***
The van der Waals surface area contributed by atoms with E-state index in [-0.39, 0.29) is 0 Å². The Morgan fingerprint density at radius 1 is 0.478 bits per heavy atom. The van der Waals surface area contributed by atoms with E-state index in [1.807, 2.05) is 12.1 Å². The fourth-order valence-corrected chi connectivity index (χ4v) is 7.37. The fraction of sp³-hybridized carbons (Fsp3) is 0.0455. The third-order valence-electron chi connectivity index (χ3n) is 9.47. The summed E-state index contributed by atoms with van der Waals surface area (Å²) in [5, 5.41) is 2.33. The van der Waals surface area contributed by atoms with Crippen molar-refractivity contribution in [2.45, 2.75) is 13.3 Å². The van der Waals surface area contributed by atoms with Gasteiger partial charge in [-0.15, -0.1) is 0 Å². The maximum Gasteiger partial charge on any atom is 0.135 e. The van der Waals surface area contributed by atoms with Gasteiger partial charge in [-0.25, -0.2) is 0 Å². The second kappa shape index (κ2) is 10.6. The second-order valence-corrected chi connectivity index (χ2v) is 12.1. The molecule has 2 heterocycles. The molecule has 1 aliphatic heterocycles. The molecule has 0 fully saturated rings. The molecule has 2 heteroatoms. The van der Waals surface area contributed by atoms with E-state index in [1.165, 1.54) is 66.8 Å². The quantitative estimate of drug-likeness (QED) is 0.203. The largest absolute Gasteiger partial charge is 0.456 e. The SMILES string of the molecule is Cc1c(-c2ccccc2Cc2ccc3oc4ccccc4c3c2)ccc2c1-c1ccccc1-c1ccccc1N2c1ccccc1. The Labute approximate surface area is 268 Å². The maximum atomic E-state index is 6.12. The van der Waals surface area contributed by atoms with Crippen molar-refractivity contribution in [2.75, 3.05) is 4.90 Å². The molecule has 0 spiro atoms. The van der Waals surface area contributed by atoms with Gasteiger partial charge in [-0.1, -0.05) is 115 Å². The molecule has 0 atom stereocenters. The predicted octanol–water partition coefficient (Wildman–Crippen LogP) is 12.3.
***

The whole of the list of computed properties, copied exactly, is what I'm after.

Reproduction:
The van der Waals surface area contributed by atoms with E-state index in [-0.39, 0.29) is 0 Å². The Morgan fingerprint density at radius 1 is 0.478 bits per heavy atom. The van der Waals surface area contributed by atoms with E-state index in [1.807, 2.05) is 12.1 Å². The fourth-order valence-corrected chi connectivity index (χ4v) is 7.37. The fraction of sp³-hybridized carbons (Fsp3) is 0.0455. The third-order valence-electron chi connectivity index (χ3n) is 9.47. The summed E-state index contributed by atoms with van der Waals surface area (Å²) in [5, 5.41) is 2.33. The van der Waals surface area contributed by atoms with Crippen molar-refractivity contribution in [2.45, 2.75) is 13.3 Å². The van der Waals surface area contributed by atoms with Gasteiger partial charge in [-0.15, -0.1) is 0 Å². The maximum Gasteiger partial charge on any atom is 0.135 e. The van der Waals surface area contributed by atoms with Gasteiger partial charge in [-0.25, -0.2) is 0 Å². The second kappa shape index (κ2) is 10.6. The second-order valence-corrected chi connectivity index (χ2v) is 12.1. The molecule has 2 heterocycles. The molecule has 1 aliphatic heterocycles. The molecule has 0 fully saturated rings. The molecule has 2 heteroatoms. The van der Waals surface area contributed by atoms with E-state index in [1.165, 1.54) is 66.8 Å². The quantitative estimate of drug-likeness (QED) is 0.203. The largest absolute Gasteiger partial charge is 0.456 e. The SMILES string of the molecule is Cc1c(-c2ccccc2Cc2ccc3oc4ccccc4c3c2)ccc2c1-c1ccccc1-c1ccccc1N2c1ccccc1. The Labute approximate surface area is 268 Å². The maximum atomic E-state index is 6.12. The van der Waals surface area contributed by atoms with Crippen molar-refractivity contribution in [2.75, 3.05) is 4.90 Å². The molecule has 0 spiro atoms. The van der Waals surface area contributed by atoms with Gasteiger partial charge in [-0.1, -0.05) is 115 Å². The molecule has 0 atom stereocenters. The predicted octanol–water partition coefficient (Wildman–Crippen LogP) is 12.3.